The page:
Does Trump know business?
Everyone is asking whether Donald Trump would make a good president. Despite the collective interest in this question, the election has raised another equally critical question — and one that probably matters a great deal more to Mr. Trump himself (what with his illustrious career and oft-noted Wharton credentials): Is Mr. Trump a good businessman?
On the one hand, the answer is obvious. He has made billions and billions of dollars, which is billions and billions more than most other people. So from a financial standpoint, the answer is an obvious and resounding “yes.”
Yet this humble business school professor submits that the events of the current election have made it important to critically examine Mr. Trump’s business skills, if only because presidents have to do a lot more than develop brilliant policies. They also have to run what amounts to one of the biggest and most powerful organizations in the world — a task that good businesspeople could presumably handle better than bad ones.
So let’s ask the question. And let me ask it as even-handedly as I can, by simply listing 10 skills that any business school professor would insist that any effective businessperson has to have. I’ll then list their political equivalents so you can judge for yourself whether Mr. Trump has demonstrated these skills on the campaign trail. Here goes:
1. The best businesspeople find ways to devise creative solutions in addition to making aggressive claims. In an election, this could involve proposing policies that have at least a fighting chance of attracting bipartisan support (e.g., on admitting refugees).
2. The best businesspeople know how to close their mouths and open their ears in the presence of trusted advisers. On the campaign trial, this might involve consistently adopting or at least considering the counsel of experienced political professionals.
The best businesspeople make it crystal-clear what everyone in their organization is supposed to be doing and how everyone’s role differs from everyone else’s. In a campaign, that might involve creating roles with non-overlapping titles (e.g., campaign manager or CEO, but not both), mitigating duplication and turf wars.
4. The best businesspeople appeal to the largest and most diverse group of customers — in this case, the largest and most diverse set of voters.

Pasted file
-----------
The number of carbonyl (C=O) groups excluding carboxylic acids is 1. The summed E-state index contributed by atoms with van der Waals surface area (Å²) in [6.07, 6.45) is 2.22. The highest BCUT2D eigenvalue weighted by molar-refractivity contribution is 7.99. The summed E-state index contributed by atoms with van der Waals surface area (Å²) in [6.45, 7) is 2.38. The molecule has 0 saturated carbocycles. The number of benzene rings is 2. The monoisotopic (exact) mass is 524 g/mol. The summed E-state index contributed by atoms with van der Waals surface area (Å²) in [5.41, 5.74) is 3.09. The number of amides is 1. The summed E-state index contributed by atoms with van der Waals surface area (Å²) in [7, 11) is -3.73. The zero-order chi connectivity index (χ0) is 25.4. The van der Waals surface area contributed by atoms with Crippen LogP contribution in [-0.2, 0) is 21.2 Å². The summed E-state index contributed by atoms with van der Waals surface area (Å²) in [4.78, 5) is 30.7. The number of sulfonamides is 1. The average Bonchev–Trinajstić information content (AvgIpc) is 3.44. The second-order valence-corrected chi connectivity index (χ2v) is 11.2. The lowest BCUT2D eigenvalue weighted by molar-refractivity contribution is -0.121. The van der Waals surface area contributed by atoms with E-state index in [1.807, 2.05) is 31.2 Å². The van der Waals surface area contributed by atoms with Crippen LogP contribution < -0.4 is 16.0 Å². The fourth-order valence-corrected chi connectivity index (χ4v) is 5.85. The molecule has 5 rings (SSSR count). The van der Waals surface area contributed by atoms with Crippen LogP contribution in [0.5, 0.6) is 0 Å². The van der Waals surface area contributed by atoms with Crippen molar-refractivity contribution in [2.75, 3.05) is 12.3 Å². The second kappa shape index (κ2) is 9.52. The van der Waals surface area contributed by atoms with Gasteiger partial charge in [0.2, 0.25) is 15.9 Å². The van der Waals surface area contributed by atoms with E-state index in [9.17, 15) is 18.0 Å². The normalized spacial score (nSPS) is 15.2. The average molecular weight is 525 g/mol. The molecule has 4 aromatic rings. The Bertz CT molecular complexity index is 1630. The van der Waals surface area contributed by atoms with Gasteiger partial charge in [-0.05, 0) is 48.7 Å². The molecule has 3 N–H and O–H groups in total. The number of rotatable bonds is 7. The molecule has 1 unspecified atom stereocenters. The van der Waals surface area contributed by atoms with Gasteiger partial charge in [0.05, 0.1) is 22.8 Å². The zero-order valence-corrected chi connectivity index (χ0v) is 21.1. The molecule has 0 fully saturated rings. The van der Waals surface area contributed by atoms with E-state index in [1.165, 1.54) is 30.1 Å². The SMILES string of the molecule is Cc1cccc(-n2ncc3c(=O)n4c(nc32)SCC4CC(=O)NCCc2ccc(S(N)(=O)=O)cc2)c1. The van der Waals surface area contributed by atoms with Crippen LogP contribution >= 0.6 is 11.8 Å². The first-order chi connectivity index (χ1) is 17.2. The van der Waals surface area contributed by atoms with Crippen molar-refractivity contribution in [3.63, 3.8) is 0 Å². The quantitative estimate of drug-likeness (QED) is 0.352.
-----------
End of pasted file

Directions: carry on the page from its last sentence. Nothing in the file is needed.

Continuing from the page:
5. The best businesspeople establish the strongest possible financial foundation for their organization, in this case by fundraising as intensively as possible.
The best businesspeople develop a message and stick to it, whatever direction the wind blows. In politics, this might involve articulating a clear position on, say, immigration, then consistently sticking to it. 7.
The best businesspeople also deploy their excellent communication skills within their organizations (e.g., by making sure their employees know what they’re about to do). In politics, this might involve making sure staff knows exactly what positions the candidate is about to take (e.g., about the Second Amendment and Hillary Clinton).
The best businesspeople partner with others whocould helpfully scratch their back, in this case people like Paul Ryan and John McCain.
9. The best businesspeople promote the best people as their closest advisers. They avoid the lure of nepotism, trusting the people with the best ideas rather than the best names.
10. The best businesspeople make a course correction when the market belies the strategy, in this case when polls suggest a problem. Has Mr. Trump demonstrated these skills? In the shadow of a looming election, it’s important for all of us to answer for ourselves. I list No. 10 last because it’s the one I personally have the hardest time answering; the past few weeks having provided some indication of a course correction (as well as a wobble, literal and figurative, on the part of his opponent).
So how would you answer? Do Mr. Trump’s actions on the campaign trail suggest he can run a big organization, or do they make you wonder how he made the billions and billions of dollars in the first place?